In the funeral of the famous British journalist Joe Strombel (Ian McShane), his colleagues and friends recall how obstinate he was while seeking a scoop. Meanwhile, the deceased Joe discloses the identity of the tarot card serial killer of London. He cheats Death (Pete Mastin) and appears to the American student of journalism Sondra Pransky (Scarlett Johansson), who is on the stage in the middle of a magic show of the magician Sidney Waterman (Woody Allen) in London, and tells her that the murderer is the aristocrat Peter Lyman (Hugh Jackman). Sondra drags Sid in her investigation, seeking for evidence that Peter is the killer. However, she falls in love with him and questions if Joe Strombel is right in his scoop.Written by
Claudio Carvalho, Rio de Janeiro, Brazil
In the beginning, a group of journalists are at a bar table discussing their friend Joe Strombel (Ian McShane) and his accomplishments, very similar to the old comics at the delicatessen in writer/director Woody Allen's Broadway Danny Rose (1984), talking about the title character (Woody Allen) in the same conversational fashion. See more »
Peter never asks Sondra how she got into his secure room to find the Tarot cards under the French Horn. (However it's conceivable he believed she saw him enter it when they entered the room earlier.) See more »
Don't mourn for Joe Strombel. Joe Strombel had a full life. A newspaper man in the best tradition. A great credit to the Fourth Estate. It didn't matter if the bombs of the war zone were falling, it didn't matter how high up the political scandal went, or how many big corporations or small time racketeers leaned on him. Whatever the risk, if there was a story there, Joe went after it. And he usually got it.
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Greetings again from the darkness. Remember all the "What happened to Woody Allen?" jokes? Even Mr. Allen poked fun at the fans who wanted him to continue making his same "funny" films. As with any great artist, Mr. Allen's craft evolved over the years and he lost some fans, while picking up others. Last year's masterpiece "Matchpoint" showed he is still every bit as relevant and poignant as he was in the days of "Annie Hall" and "Manhattan". What is most striking to us 40 plus year fans is that Mr. New York himself seems to have a bit of a crush on the mother country. Apparently he actually likes England!! While filming "Matchpoint", Mr. Allen became enamored with Scarlett Johansson and her real life spirit and sense of humor. This attraction motivated him to write his best comedy in years. Scarlett, while risking overexposure, must be given credit for not just picking films that cast her in some glamorous light. She is unafraid to look and act like a real person. In "Scoop", she flashes some real on screen comedy chops and, in many scenes, delivers the real punchline to Mr. Allen's straight man. Of course, any time Mr. Allen decides to put himself in front of the camera, he will get more than his share of one liners and social commentaries in - which is fine, because few do it better.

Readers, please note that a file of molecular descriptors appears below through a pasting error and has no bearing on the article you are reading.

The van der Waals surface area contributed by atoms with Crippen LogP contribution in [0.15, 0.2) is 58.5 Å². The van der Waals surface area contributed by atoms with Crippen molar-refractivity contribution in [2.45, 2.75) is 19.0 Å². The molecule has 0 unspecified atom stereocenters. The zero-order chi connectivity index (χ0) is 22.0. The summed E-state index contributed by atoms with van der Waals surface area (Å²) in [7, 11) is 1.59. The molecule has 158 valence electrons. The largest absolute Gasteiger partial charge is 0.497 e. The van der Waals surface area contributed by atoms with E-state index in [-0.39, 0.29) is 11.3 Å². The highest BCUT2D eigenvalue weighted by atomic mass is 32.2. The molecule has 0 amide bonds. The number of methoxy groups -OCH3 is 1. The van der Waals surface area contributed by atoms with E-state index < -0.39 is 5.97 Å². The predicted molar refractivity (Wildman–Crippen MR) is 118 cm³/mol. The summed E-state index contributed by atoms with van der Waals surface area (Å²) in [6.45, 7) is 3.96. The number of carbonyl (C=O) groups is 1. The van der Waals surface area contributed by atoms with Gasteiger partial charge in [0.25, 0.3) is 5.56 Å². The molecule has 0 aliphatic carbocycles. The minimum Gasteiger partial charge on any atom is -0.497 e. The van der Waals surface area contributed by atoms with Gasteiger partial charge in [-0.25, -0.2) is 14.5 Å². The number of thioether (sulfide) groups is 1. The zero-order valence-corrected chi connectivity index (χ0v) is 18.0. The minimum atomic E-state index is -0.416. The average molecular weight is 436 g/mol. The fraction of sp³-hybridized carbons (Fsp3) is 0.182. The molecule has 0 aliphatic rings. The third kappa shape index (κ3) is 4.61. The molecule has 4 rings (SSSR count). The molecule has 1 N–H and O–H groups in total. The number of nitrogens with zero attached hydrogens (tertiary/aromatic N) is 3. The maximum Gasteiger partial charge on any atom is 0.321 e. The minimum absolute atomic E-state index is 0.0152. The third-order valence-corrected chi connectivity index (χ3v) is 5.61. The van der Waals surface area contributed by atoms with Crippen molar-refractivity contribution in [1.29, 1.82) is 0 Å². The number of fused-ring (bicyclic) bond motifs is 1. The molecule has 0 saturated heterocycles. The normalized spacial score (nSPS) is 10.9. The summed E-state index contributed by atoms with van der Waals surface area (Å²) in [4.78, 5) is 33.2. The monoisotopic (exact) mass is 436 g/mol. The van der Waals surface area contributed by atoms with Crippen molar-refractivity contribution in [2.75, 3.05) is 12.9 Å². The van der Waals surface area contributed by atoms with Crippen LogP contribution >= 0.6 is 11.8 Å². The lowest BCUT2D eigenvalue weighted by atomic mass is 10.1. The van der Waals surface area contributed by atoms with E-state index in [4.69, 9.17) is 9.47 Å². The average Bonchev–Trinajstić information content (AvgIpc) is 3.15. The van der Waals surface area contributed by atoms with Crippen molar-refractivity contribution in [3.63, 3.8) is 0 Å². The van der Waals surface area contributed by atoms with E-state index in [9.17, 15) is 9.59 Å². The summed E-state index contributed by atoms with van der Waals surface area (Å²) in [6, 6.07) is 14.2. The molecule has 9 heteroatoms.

Very nice support work from Ian McShane and Hugh Jackman. In fact, Mr. Jackman provides a few glimpses into why many of us thought him the best choice to replace Brosnan as the new Bond. As with most of Allen's films, the star is the script, not the actors. Although Scarlett delivers superbly here and is a nice contrast to the polished Allen and Jackman, what makes this one crackle is the dialogue ... especially the banter between Allen and Scarlett. If you are not a huge Woody the actor fan, fear not. He does limit his screen time and he is quite effective, except in two or three brief scenes that almost seem out of place. Another Woodman tradition is a sparkling musical background and "Scoop" is no exception ... especially the Strauss composition.
"Scoop" is a nice cross between "Annie Hall" and the best of the Marx Brothers films or the Cary Grant comedies. Yes it is an adult comedy, but it is actually very cute ... especially for a serial killer and talking ghost comedy!!
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